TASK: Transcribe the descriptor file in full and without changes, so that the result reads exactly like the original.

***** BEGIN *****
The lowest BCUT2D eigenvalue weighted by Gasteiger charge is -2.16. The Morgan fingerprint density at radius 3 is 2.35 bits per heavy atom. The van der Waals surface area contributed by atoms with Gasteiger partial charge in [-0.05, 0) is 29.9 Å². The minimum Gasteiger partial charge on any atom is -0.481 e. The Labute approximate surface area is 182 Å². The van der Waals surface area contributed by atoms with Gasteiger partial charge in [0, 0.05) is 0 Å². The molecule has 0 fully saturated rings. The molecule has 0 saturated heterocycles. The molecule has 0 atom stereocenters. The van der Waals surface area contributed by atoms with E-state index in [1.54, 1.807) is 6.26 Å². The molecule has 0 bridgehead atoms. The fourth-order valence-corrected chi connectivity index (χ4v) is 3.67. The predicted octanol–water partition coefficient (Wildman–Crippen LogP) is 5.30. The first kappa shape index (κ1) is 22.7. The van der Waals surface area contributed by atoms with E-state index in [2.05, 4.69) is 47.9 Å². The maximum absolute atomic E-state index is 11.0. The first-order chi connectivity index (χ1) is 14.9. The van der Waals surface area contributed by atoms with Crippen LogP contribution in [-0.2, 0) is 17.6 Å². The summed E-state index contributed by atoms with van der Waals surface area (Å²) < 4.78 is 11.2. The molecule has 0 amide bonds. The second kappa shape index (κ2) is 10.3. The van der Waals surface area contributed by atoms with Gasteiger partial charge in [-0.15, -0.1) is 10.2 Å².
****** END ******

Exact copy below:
The lowest BCUT2D eigenvalue weighted by Gasteiger charge is -2.16. The Morgan fingerprint density at radius 3 is 2.35 bits per heavy atom. The van der Waals surface area contributed by atoms with Gasteiger partial charge in [-0.05, 0) is 29.9 Å². The minimum Gasteiger partial charge on any atom is -0.481 e. The Labute approximate surface area is 182 Å². The van der Waals surface area contributed by atoms with Gasteiger partial charge in [0, 0.05) is 0 Å². The molecule has 0 fully saturated rings. The molecule has 0 saturated heterocycles. The molecule has 0 atom stereocenters. The van der Waals surface area contributed by atoms with E-state index in [1.54, 1.807) is 6.26 Å². The molecule has 0 bridgehead atoms. The fourth-order valence-corrected chi connectivity index (χ4v) is 3.67. The predicted octanol–water partition coefficient (Wildman–Crippen LogP) is 5.30. The first kappa shape index (κ1) is 22.7. The van der Waals surface area contributed by atoms with E-state index in [2.05, 4.69) is 47.9 Å². The maximum absolute atomic E-state index is 11.0. The first-order chi connectivity index (χ1) is 14.9. The van der Waals surface area contributed by atoms with Crippen LogP contribution in [-0.2, 0) is 17.6 Å². The summed E-state index contributed by atoms with van der Waals surface area (Å²) < 4.78 is 11.2. The molecule has 0 amide bonds. The second kappa shape index (κ2) is 10.3. The van der Waals surface area contributed by atoms with Gasteiger partial charge in [-0.15, -0.1) is 10.2 Å².